NEW X-RAY BIPLANE IMAGING (EOS)
2 minute(s) read
What is BIPLANE IMAGING (EOS)? BIPLANE IMAGING (EOS) is a radically new imaging system, evolved from a Nobel – prize invention. For the first time ever, it allows radiologists and orthopedic surgeons to obtain a life-size full-body image of your skeleton in 3D, in your natural standing position. The functional position you live in as opposed to the position you may be operated in. And this in less than 20 seconds, and with a significant reduction in radiation exposure. Why BIPLANE IMAGING (EOS)? Natural weight bearing position in 3D: In many cases, weight-bearing position is key to diagnose and understand a patient’s orthopedic problem. The natural position of the body, when we are standing up and weight bearing on our joint (spine, hips, knees, …), shows the complex interactions between all the parts of our skeleton (called the “global balance”). For instance, our tendency to shift our weight from one hip to the other if one of our knees is painful. What are the Unique Advantages of BIPLANE IMAGING (EOS)? NOBEL PRIZE WINNING TECHNOLOGY (high energy physics particle detector) increases image sensitivity up to nearly tenfold compared to traditional x-rays, thus considerably decreasing the potential amount of radiation. The signal produced and its detection are reduced to a thin line of x-rays, the amount of radiation is limited to the bare minimum, and therefore produces an enhanced image with few scatter effect and high contrast. ULTRA LOW DOSE FOR ADULT MICRO DOSE FOR CHILDREN Less radiation exposure for a full body image Because BIPLANE IMAGING (EOS) uses from 6 to 9 times less radiation than x-rays, it is particularly important for children with scoliosis, or for patients with conditions that might require long or repeated x-ray exams. 2D/3D WEIGHT BEARING WHOLE BODY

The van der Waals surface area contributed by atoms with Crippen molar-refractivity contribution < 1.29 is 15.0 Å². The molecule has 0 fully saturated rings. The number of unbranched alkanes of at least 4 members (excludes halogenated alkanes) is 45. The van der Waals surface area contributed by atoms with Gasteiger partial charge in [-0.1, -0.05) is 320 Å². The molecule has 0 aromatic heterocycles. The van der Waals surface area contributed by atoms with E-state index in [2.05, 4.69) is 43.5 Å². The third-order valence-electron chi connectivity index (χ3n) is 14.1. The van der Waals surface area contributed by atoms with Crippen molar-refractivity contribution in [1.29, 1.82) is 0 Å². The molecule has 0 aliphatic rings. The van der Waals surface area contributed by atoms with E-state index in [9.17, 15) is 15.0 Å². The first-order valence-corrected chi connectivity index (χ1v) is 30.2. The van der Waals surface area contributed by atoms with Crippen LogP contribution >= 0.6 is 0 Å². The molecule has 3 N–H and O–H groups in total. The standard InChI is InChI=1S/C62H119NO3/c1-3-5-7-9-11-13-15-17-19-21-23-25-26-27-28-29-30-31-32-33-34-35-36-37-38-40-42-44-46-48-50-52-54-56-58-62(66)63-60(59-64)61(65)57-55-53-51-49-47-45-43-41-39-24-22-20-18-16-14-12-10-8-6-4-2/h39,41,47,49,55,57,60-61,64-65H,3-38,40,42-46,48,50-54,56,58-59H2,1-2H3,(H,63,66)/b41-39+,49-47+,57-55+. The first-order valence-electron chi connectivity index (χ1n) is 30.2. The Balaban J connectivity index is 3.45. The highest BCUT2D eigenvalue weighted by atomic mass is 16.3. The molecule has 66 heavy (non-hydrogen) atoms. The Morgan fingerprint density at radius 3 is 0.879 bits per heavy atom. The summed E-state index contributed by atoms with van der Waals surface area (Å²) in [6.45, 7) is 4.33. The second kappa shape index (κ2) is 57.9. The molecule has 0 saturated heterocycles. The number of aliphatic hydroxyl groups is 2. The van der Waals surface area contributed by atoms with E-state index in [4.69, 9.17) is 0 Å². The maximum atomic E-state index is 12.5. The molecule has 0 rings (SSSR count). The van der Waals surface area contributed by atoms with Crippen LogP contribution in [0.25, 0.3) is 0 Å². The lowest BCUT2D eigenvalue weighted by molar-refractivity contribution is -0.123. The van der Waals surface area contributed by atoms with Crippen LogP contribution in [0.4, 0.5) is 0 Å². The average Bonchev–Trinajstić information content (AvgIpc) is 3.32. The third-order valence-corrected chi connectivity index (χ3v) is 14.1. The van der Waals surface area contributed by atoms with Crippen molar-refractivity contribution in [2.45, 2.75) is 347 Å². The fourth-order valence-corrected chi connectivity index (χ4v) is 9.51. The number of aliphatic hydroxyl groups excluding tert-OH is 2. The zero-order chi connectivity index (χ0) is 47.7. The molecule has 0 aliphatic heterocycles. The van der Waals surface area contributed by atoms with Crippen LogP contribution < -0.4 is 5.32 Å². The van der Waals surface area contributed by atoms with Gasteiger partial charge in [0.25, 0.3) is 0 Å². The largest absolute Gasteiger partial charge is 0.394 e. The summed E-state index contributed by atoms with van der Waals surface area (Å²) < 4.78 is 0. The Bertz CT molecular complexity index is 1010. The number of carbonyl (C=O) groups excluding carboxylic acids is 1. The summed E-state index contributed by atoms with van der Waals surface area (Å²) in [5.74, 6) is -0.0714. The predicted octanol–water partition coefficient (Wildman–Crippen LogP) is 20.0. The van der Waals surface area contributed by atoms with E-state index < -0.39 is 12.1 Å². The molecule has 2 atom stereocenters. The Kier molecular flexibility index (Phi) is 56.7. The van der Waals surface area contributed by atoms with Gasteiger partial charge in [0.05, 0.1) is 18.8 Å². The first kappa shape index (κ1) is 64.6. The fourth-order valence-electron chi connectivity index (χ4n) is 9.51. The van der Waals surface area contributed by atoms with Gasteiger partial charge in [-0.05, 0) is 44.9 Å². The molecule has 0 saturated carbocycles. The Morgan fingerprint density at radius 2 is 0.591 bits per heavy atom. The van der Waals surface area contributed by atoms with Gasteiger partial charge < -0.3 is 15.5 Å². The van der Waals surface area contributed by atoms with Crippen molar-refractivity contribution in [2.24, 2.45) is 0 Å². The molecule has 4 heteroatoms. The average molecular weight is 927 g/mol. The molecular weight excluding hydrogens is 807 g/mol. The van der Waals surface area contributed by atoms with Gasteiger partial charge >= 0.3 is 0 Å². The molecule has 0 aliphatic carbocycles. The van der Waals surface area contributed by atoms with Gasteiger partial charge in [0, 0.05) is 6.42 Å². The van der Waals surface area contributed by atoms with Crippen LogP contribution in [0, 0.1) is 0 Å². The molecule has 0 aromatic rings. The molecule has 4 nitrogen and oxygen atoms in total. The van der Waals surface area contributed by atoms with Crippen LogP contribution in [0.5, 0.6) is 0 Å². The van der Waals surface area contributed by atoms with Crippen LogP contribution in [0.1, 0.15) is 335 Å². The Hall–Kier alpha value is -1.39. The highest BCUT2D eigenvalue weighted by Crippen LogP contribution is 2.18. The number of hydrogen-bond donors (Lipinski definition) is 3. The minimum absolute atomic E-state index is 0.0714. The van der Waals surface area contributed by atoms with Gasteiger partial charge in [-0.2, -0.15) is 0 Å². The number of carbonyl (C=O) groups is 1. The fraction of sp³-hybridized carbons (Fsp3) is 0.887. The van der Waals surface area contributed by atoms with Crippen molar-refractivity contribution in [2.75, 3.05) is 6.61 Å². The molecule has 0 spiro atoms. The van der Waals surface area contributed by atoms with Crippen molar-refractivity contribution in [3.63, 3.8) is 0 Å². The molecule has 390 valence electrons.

- 2 IMAGES IN ONE SCAN
- Children or adults with scoliosis, hip, knee, or spine problems.
- Whose musculoskeletal problems may be easier to see in a natural standing weight bearing in 3D.
- Who require a significant radiological monitoring and need to limit the exposure to radiation.
- The medical team will ask you to get prepared, as you would for a conventional X-ray exam.
- Step inside the Biplane Imaging booth, per the guidance of the imaging professional.
- Remain completely still. The medical team will tell you when the scan will start. As the scanner moves vertically, remain motionless. The scan takes from 5 to 20 seconds.
- That’s it, your Biplane Imaging scan is complete. The medical team can start assessing the image immediately.